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different orders of ministers there are in the church-ask them even the names of their own godfathers and godmothers, or any question connected with the peculiar doctrine or discipline of our church as distinguished from those of any sect of dissenters in their neighbourhood—and you will in many cases leave the school-room fully convinced, that the children have not been instructed by a churchman who understood and loved and honoured the church of his fathers; that they are sent out into life with a knowledge perhaps of the history contained in the bible, and of the great doctrines of our justification by the blood of Christ, and of our sanctification through the power of the Spirit, but with no suited knowledge given to them, no fit warning pressed upon them to prevent their falling into those two sins to which they will be as much exposed as to covetousness, or drunkenness, or stealing, or lying, namely, the sins of heresy and schism. Let it not be said that if they have a knowledge of their bibles, it is sufficient to lead them into all truth, or at least that it is all that man can give to lead them into the right path ; we do not say this with respect to any other sin to which we know a child is likely to be exposed. We draw their attention to the passages of scripture declaring God's wrath against such sins; we give them little histories to read, in which the lamentable consequences of such sins are made to appear; we point out to them the effects of such sins upon the happiness of others who commit them. It is, perhaps, against the sins of heresy and schism alone that the pious schoolmaster has not warned his children. What has been the consequence, let every town and village and hamlet of England tell. Read it in every red brick dissenting chapel which rises by the road side as you pass along the way. The congregations of these chapels were all for the most part brought up in our church schools. Where is our remedy? We must have churchmen, intelligent and attached churchmen as our schoolmasters for the lower classes, as we have intelligent and attached churchmen as our schoolmasters for the higher classes of our society. There must be no keeping back important doctrines, no paring down our faith to catch the pence of the children of dissenters.
But if we are to have churchmen as our masters, how are their principles and knowledge to be ascertained ? By lay committees, by the patrons of the school, Socinians or infidels, dissenters or churchmen, just as they happen to be? No, Sir, our church has foreseen the difficulty, and has directed that no one should be a schoolmaster without the bishop's license; it is the bishop who is to ascertain the fitness of the master. On this point the wish of our church is clearly expressed, as well as that no one else should receive the bishop's license to teach, if the curate of the parish be willing to undertake the office of schoolmaster. When, therefore, I desire to see our schoolmasters both licensed and ordained by our bishops, I am standing in the old path of our church, and with her I fully believe, that a greater blessing will accompany the religious teaching of ordained ministers than of merely licensed laymen, and that is well that those to whom so important a charge is given as that of feeding the lambs of the Saviour's fold with the sincere milk of the word, should be bound to the church by the strongest ties which can bind them, even the solemn vows of ordination.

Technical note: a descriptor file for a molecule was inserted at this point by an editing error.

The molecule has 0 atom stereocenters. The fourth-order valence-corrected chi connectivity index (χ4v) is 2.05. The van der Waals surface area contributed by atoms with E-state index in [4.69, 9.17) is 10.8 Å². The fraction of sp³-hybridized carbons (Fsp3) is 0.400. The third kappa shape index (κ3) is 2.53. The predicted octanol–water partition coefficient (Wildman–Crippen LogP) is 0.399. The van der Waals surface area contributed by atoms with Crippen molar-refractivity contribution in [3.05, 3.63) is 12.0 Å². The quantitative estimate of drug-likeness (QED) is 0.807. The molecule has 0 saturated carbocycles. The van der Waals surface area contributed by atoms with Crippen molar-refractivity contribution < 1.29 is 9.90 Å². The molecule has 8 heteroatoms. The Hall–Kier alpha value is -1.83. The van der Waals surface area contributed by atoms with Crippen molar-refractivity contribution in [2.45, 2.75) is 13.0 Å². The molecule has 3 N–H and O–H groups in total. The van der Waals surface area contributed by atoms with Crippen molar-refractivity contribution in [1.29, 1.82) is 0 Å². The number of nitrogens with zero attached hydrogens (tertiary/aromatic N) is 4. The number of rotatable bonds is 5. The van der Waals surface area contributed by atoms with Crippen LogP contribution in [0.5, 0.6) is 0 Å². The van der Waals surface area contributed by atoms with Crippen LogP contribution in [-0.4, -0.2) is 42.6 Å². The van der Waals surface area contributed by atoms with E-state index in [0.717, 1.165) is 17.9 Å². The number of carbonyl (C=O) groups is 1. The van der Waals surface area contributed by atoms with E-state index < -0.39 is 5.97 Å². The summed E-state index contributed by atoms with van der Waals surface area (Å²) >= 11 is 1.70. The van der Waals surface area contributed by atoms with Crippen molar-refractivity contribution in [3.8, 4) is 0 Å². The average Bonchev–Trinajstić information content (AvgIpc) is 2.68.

In my former communication, Sir, I urged the expediency of ordaining a considerable number of our schoolmasters, on the ground that our clergy were not equal to their present duties, much less to enter upon the widening fields of missionary labour, both at home and abroad. I pointed out, that without help, and help of a less expensive kind then they can at present obtain, our incumbents cannot bring home the teaching of our church to every individual in their populous and often far scattered parishes. I remarked upon the expense of obtaining an university degree, and observed that, by requiring such a degree in candidates for ordination, the bishops rendered it essential that the clergy should in most cases have some private fortune; for the average remuneration of a curate and that of many incumbents, does not amount to the annuity which might have been purchased for them with the sum expended on their education; and it is to be remembered, that while the curate's annuity is in many cases as hardly earned as the wages of